Findings on Age and Treatment Plans: IVF vs IUI

We all know how difficult it is to decide whether to trust a relatively new fertility doctor when he or she wants to tell us bad news about IVF vs IUI success rates.

A 2012 study might help shed light on the numbers behind those cautionary tales.

Researchers from Shady Grove Fertility Reproductive Science Center presented studies at the 68th annual ASRM convention indicating that, for women aged 38 to 44, IVF might be more effective than IUI for women with unexplained infertility.

They reviewed 7,602 IVF cycles in 4,017 women aged 21 to 46. Pregnancy was established at similar rates regardless of age in women undergoing Clomid or gonadotropin-stimulated IUI for unexplained infertility up to the age of 40. After that age, however, the pregnancy rate was significantly lower.

The test looked at patients who received Clomid or other stimulation for IUI. After the first cycle, 40 percent of the patients (who were part of couples) who did not conceive stopped IUI; 20 percent went on to more than three unsuccessful cycles; five had more than six cycles; one couple had more than seven.

After six cycles for women under 40, the ongoing pregnancy rate ranged from 47% to 65%. But for women over 40, the ongoing pregnancy rate only reached 24 percent.

A retrospective study found that women aged 38 to 44 had much higher clinical and live birth rates after IVF than IUI. They examined 3,653 IVF cycles and 2,717 IUI cycles performed for women age 38 to 44 diagnosed with unexplained infertility or diminished ovarian reserve who were receiving stimulation treatment. Among these older women, “IVF treatment resulted in pregnancy and birth rates approximately 2.5 times higher than that achieved through IUI treatment.”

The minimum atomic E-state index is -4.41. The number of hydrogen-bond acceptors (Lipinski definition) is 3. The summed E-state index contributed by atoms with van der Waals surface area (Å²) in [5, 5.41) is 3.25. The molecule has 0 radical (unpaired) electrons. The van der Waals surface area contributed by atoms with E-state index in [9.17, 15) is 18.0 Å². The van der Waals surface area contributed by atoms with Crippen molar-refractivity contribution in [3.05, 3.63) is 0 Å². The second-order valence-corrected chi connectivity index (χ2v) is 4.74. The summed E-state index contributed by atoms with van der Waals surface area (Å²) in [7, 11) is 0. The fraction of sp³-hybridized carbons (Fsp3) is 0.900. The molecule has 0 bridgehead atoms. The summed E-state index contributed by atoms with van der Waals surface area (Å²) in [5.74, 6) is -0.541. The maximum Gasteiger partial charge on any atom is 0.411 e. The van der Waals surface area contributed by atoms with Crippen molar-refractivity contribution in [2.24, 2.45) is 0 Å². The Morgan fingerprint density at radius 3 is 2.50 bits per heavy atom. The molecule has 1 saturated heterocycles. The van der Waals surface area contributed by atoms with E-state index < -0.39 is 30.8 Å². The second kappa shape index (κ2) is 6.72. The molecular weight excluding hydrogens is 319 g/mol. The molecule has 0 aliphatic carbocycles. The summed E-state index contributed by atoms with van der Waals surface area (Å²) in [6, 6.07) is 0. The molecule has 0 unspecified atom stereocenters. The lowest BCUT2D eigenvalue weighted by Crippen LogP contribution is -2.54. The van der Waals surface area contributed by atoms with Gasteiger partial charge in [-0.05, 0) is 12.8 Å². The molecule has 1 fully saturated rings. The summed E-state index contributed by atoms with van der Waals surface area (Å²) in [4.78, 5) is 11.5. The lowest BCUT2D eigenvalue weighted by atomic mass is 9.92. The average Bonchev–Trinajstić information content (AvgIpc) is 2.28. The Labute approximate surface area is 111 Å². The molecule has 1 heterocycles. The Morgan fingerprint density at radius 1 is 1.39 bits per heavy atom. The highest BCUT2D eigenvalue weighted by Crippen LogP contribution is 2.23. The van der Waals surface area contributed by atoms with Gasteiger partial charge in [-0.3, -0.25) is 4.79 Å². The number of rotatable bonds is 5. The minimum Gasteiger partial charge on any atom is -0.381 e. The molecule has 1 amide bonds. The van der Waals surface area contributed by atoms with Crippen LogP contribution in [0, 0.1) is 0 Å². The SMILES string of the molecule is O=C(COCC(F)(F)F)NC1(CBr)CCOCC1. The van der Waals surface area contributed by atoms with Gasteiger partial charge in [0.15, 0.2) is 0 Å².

It may well be that IVF — more expensive, certainly, and more invasive — might be a more efficient method to conception than IUI, in general, for women over the age of 38. Please talk to your reproductive endocrinologist about this (for women over 38, it is recommended that an RE be consulted, beyond care provided by your ob/gyn).

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  2 comments for “Findings on Age and Treatment Plans: IVF vs IUI

  1. Johanna
    February 25, 2014 at 2:13 am

    Interesting. But, I think that many of the women on this site don’t have “unexplained infertility”, rather, it’s a lack of the sperm component that drives us to look for other answers, so seeing stats relating to couples trying to conceive become somewhat irrelevant to us. I’m checking out the yahoo groups for moms over 40 and have been greatly helped by that. Also, I am using Shady Grove for my next step (my insurance finally came in step with single women and will co-pay 50% of my attempt), and I’m happy that they are involved in the public education aspect, but (having met with them several times) I’d be more interested to find out whether their REs are partners who are more focused on success rates for their books rather than working with individuals’ desires as to how they want to go about their initial entrees into this new phase of our family planning. They seem to push for more aggressive approaches and I’m not clear on whether that is a function of them wanting to increase their success rates at any cost (to me) or whether I’m just kidding myself that I may still be able to do things my (IUI) way. I guess we’re about to find out!

    • Mikki
      February 25, 2014 at 7:56 am

      Johanna: That is a question I’ve attempted to answer in the Choice Mom Guide to Fertility with a series of doctors… what is the infertility factor at clinics when you take out the variable of “lack of sperm”? The question tends to be answered with, “depends on the age of the eggs.” When other fertility factors are weeded out, including lack of sperm, what it generally comes down to is how robust is the remaining quality of eggs?

      Coincidentally, your comment came just as I was announcing my new fertility newsletter series, created in sponsorship with The Sperm Bank of California. The very first issue of the 6-page newsletter series is about Fertility Science, and includes a page about statistics related to what tests reveal about egg quality, age by age, based on a study done by two clinics in California.

      You can find this FREE issue here.

      — Mikki

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